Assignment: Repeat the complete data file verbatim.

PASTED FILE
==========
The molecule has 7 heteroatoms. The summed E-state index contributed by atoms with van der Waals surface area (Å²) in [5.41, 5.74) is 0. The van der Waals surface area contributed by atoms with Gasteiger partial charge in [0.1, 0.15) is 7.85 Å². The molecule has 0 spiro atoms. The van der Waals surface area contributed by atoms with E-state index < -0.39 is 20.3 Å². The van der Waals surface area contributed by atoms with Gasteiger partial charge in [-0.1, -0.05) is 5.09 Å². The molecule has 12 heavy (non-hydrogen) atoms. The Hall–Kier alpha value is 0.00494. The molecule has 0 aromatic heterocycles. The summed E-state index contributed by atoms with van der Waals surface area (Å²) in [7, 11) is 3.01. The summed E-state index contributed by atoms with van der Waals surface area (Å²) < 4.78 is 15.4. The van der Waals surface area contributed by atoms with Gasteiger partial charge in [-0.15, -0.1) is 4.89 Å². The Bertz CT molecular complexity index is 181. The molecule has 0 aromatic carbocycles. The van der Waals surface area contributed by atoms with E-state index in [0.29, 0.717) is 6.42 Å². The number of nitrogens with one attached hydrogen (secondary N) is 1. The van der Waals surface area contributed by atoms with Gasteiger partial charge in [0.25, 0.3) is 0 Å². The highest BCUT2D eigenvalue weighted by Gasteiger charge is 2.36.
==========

The molecule has 7 heteroatoms. The summed E-state index contributed by atoms with van der Waals surface area (Å²) in [5.41, 5.74) is 0. The van der Waals surface area contributed by atoms with Gasteiger partial charge in [0.1, 0.15) is 7.85 Å². The molecule has 0 spiro atoms. The van der Waals surface area contributed by atoms with E-state index < -0.39 is 20.3 Å². The van der Waals surface area contributed by atoms with Gasteiger partial charge in [-0.1, -0.05) is 5.09 Å². The molecule has 12 heavy (non-hydrogen) atoms. The Hall–Kier alpha value is 0.00494. The molecule has 0 aromatic heterocycles. The summed E-state index contributed by atoms with van der Waals surface area (Å²) in [7, 11) is 3.01. The summed E-state index contributed by atoms with van der Waals surface area (Å²) < 4.78 is 15.4. The van der Waals surface area contributed by atoms with Gasteiger partial charge in [-0.15, -0.1) is 4.89 Å². The Bertz CT molecular complexity index is 181. The molecule has 0 aromatic carbocycles. The van der Waals surface area contributed by atoms with E-state index in [0.29, 0.717) is 6.42 Å². The number of nitrogens with one attached hydrogen (secondary N) is 1. The van der Waals surface area contributed by atoms with Gasteiger partial charge in [0.25, 0.3) is 0 Å². The highest BCUT2D eigenvalue weighted by Gasteiger charge is 2.36.